On Monday, January 25, local area poets Al Black and Len Lawson came to Presbyterian College to share their work and personal stories with the PC community.
Black opened the night with his poems “Blood Upon” and “After the Flag,” as well as a few others that were important to him. The most touching of Black’s poems, to me, was “After the Flag.” This poem deals with the aftermath of life in South Carolina after the Confederate flag came down. Relatedly, Black shared an intriguing fact about black churches in South Carolina. Since the Charleston massacre occurred in the summer of 2015, there have been eighteen black churches that have burned down. This number is both staggering and saddening.
Another highlight was when Black shared his spoken word piece, “Refugees.” This poem, perhaps one of the most relevant and timely of the evening, dealt with the Syrian refugee crisis and how it ultimately all comes down to race. Black argued that the reason there is such an outcry against allowing Syrian refugees to come to the United States is because the refugees are not of European descent and that they are of the Muslim faith.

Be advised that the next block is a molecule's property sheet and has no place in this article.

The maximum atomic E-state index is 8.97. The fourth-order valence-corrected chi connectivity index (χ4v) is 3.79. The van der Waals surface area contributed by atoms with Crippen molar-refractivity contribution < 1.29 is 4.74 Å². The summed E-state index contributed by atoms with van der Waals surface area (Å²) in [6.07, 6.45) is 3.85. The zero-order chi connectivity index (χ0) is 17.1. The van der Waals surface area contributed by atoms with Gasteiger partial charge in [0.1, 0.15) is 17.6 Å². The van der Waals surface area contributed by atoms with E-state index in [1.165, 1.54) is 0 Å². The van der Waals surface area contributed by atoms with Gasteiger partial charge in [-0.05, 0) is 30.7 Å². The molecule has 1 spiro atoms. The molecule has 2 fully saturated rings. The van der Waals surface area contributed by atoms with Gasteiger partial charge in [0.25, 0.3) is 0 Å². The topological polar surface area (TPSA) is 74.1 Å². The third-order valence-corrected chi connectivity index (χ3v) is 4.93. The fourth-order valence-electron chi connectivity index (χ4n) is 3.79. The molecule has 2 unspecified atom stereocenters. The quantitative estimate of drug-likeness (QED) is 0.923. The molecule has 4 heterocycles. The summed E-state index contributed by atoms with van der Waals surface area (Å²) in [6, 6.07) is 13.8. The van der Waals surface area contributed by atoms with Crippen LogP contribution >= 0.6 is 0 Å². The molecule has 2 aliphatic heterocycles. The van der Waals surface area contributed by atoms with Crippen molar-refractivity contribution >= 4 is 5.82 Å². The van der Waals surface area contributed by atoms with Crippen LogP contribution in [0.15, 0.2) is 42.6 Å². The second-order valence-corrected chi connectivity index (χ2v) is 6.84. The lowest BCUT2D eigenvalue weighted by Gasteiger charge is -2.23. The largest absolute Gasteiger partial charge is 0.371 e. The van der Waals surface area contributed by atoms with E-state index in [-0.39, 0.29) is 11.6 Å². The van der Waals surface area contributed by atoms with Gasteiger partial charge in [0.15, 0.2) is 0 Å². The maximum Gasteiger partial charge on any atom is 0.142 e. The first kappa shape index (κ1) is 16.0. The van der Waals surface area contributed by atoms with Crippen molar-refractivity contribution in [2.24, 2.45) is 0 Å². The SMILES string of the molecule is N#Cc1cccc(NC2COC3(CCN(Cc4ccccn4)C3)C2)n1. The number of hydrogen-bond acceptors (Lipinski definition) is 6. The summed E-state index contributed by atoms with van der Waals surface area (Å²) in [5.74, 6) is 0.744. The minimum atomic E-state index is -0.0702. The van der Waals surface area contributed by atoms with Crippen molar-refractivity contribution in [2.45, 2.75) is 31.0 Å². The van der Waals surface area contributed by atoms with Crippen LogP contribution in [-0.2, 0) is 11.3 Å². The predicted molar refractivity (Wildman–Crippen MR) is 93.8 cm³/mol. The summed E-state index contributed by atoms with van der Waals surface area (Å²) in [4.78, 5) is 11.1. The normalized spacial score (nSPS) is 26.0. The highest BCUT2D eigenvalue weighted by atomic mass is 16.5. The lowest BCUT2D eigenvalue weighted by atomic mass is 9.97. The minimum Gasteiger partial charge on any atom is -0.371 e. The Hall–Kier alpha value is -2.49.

Lawson began his reading with a piece called “Smashing Bottles,” which dealt with circumstances of his childhood that affected his life growing up with his friends. My favorite poem by Lawson was “Traffic Stop.” This poem detailed his feelings as a black man when he is pulled over by traffic police, and the fear that he faces knowing that problems can arise automatically just because of his race. “Songs of the Police” was Mr. Lawson’s final poem; it dealt with police brutality and the ways of the police in today’s world, which is also a very prevalent topic in our current society.
Lawson and Black’s main intent was to start a conversation about prevalent race-related topics in America and the world. At one point, when asked about the L.A. riots after the ruling in the Rodney King case, Len Lawson replied, “No one is blameless.” I agree with Lawson. Oftentimes, one group of people is targeted with the blame when, in fact, all parties involved share some of the load. To go along with Lawson’s thoughts, Black added his point of view. After he was asked a question that dealt with the legal system, he commented, “You get as much justice as you can buy.” Sadly, in the world today, that statement is very true. Black cited the case of O.J. Simpson as proof. Said Black, “If Simpson was guilty, it was a travesty that he had to pay ten million dollars to get off, and if he was guilty, it was also a travesty that he had to pay ten million dollars to prove it.”
The “Poets Respond to Race” event was eye-opening, and it did a wonderful job of provoking deep thought and conversation amongst the people in the room. The world that we live in today is not perfect, and it is our job as citizens to help improve the world in as many ways that we can. It is important that everyone works together in an effort to create a world that is full of equality and justice, a world that is beneficial to all.